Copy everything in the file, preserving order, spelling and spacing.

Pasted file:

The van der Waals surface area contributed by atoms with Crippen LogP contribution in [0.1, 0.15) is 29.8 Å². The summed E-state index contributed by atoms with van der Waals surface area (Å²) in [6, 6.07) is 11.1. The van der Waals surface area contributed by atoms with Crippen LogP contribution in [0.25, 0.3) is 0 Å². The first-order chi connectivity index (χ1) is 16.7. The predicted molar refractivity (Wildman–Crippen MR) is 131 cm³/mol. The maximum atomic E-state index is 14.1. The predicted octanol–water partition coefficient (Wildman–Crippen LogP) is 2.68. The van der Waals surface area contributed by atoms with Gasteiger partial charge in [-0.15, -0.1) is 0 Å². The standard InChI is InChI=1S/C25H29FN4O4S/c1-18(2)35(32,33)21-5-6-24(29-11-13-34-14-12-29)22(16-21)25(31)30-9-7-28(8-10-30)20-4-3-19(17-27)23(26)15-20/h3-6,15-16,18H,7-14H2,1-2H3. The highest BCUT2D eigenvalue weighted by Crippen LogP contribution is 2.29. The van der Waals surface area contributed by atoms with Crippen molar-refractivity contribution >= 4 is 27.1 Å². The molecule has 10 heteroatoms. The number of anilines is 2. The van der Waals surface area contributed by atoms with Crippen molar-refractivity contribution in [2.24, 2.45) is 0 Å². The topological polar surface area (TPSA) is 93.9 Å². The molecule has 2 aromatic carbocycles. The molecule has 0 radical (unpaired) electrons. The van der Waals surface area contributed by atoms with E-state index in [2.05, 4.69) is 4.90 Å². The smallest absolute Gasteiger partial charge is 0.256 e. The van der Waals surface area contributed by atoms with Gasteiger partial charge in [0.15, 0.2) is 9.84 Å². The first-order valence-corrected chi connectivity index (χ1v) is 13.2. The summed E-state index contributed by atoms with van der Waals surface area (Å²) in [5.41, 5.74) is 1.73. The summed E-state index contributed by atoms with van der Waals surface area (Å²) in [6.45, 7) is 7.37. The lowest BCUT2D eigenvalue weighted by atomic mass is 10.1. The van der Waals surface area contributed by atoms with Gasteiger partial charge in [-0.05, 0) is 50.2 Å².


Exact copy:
The van der Waals surface area contributed by atoms with Crippen LogP contribution in [0.1, 0.15) is 29.8 Å². The summed E-state index contributed by atoms with van der Waals surface area (Å²) in [6, 6.07) is 11.1. The van der Waals surface area contributed by atoms with Crippen LogP contribution in [0.25, 0.3) is 0 Å². The first-order chi connectivity index (χ1) is 16.7. The predicted molar refractivity (Wildman–Crippen MR) is 131 cm³/mol. The maximum atomic E-state index is 14.1. The predicted octanol–water partition coefficient (Wildman–Crippen LogP) is 2.68. The van der Waals surface area contributed by atoms with Gasteiger partial charge in [-0.15, -0.1) is 0 Å². The standard InChI is InChI=1S/C25H29FN4O4S/c1-18(2)35(32,33)21-5-6-24(29-11-13-34-14-12-29)22(16-21)25(31)30-9-7-28(8-10-30)20-4-3-19(17-27)23(26)15-20/h3-6,15-16,18H,7-14H2,1-2H3. The highest BCUT2D eigenvalue weighted by Crippen LogP contribution is 2.29. The van der Waals surface area contributed by atoms with Crippen molar-refractivity contribution >= 4 is 27.1 Å². The molecule has 10 heteroatoms. The number of anilines is 2. The van der Waals surface area contributed by atoms with Crippen molar-refractivity contribution in [2.24, 2.45) is 0 Å². The topological polar surface area (TPSA) is 93.9 Å². The molecule has 2 aromatic carbocycles. The molecule has 0 radical (unpaired) electrons. The van der Waals surface area contributed by atoms with E-state index in [2.05, 4.69) is 4.90 Å². The smallest absolute Gasteiger partial charge is 0.256 e. The van der Waals surface area contributed by atoms with Gasteiger partial charge in [0.15, 0.2) is 9.84 Å². The first-order valence-corrected chi connectivity index (χ1v) is 13.2. The summed E-state index contributed by atoms with van der Waals surface area (Å²) in [5.41, 5.74) is 1.73. The summed E-state index contributed by atoms with van der Waals surface area (Å²) in [6.45, 7) is 7.37. The lowest BCUT2D eigenvalue weighted by atomic mass is 10.1. The van der Waals surface area contributed by atoms with Gasteiger partial charge in [-0.05, 0) is 50.2 Å².